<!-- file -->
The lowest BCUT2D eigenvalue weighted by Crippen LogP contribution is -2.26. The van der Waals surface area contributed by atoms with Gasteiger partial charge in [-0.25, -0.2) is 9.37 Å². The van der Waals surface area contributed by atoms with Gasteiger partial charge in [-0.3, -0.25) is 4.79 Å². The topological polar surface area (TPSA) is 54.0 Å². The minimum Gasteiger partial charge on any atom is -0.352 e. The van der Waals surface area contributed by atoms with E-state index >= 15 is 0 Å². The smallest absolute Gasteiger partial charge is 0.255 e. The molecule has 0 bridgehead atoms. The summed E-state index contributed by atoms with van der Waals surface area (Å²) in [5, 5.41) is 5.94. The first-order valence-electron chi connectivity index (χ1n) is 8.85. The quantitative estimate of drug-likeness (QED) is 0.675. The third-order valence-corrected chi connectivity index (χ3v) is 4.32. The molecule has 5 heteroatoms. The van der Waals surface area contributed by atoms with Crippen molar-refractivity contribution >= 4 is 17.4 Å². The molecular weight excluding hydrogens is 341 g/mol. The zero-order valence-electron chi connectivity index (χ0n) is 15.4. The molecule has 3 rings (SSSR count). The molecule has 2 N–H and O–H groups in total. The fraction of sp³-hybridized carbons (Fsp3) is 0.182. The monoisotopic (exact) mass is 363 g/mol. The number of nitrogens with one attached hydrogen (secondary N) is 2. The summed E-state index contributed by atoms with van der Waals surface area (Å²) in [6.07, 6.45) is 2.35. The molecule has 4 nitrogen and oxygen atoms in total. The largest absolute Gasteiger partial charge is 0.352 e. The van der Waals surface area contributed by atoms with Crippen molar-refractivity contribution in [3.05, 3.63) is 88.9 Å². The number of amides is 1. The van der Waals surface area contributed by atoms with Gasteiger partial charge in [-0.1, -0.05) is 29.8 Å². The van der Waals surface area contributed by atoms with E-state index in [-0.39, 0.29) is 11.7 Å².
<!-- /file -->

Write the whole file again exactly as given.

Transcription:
The lowest BCUT2D eigenvalue weighted by Crippen LogP contribution is -2.26. The van der Waals surface area contributed by atoms with Gasteiger partial charge in [-0.25, -0.2) is 9.37 Å². The van der Waals surface area contributed by atoms with Gasteiger partial charge in [-0.3, -0.25) is 4.79 Å². The topological polar surface area (TPSA) is 54.0 Å². The minimum Gasteiger partial charge on any atom is -0.352 e. The van der Waals surface area contributed by atoms with E-state index >= 15 is 0 Å². The smallest absolute Gasteiger partial charge is 0.255 e. The molecule has 0 bridgehead atoms. The summed E-state index contributed by atoms with van der Waals surface area (Å²) in [5, 5.41) is 5.94. The first-order valence-electron chi connectivity index (χ1n) is 8.85. The quantitative estimate of drug-likeness (QED) is 0.675. The third-order valence-corrected chi connectivity index (χ3v) is 4.32. The molecule has 5 heteroatoms. The van der Waals surface area contributed by atoms with Crippen molar-refractivity contribution >= 4 is 17.4 Å². The molecular weight excluding hydrogens is 341 g/mol. The zero-order valence-electron chi connectivity index (χ0n) is 15.4. The molecule has 3 rings (SSSR count). The molecule has 2 N–H and O–H groups in total. The fraction of sp³-hybridized carbons (Fsp3) is 0.182. The monoisotopic (exact) mass is 363 g/mol. The number of nitrogens with one attached hydrogen (secondary N) is 2. The summed E-state index contributed by atoms with van der Waals surface area (Å²) in [6.07, 6.45) is 2.35. The molecule has 4 nitrogen and oxygen atoms in total. The largest absolute Gasteiger partial charge is 0.352 e. The van der Waals surface area contributed by atoms with Crippen molar-refractivity contribution in [3.05, 3.63) is 88.9 Å². The number of amides is 1. The van der Waals surface area contributed by atoms with Gasteiger partial charge in [-0.1, -0.05) is 29.8 Å². The van der Waals surface area contributed by atoms with E-state index in [-0.39, 0.29) is 11.7 Å².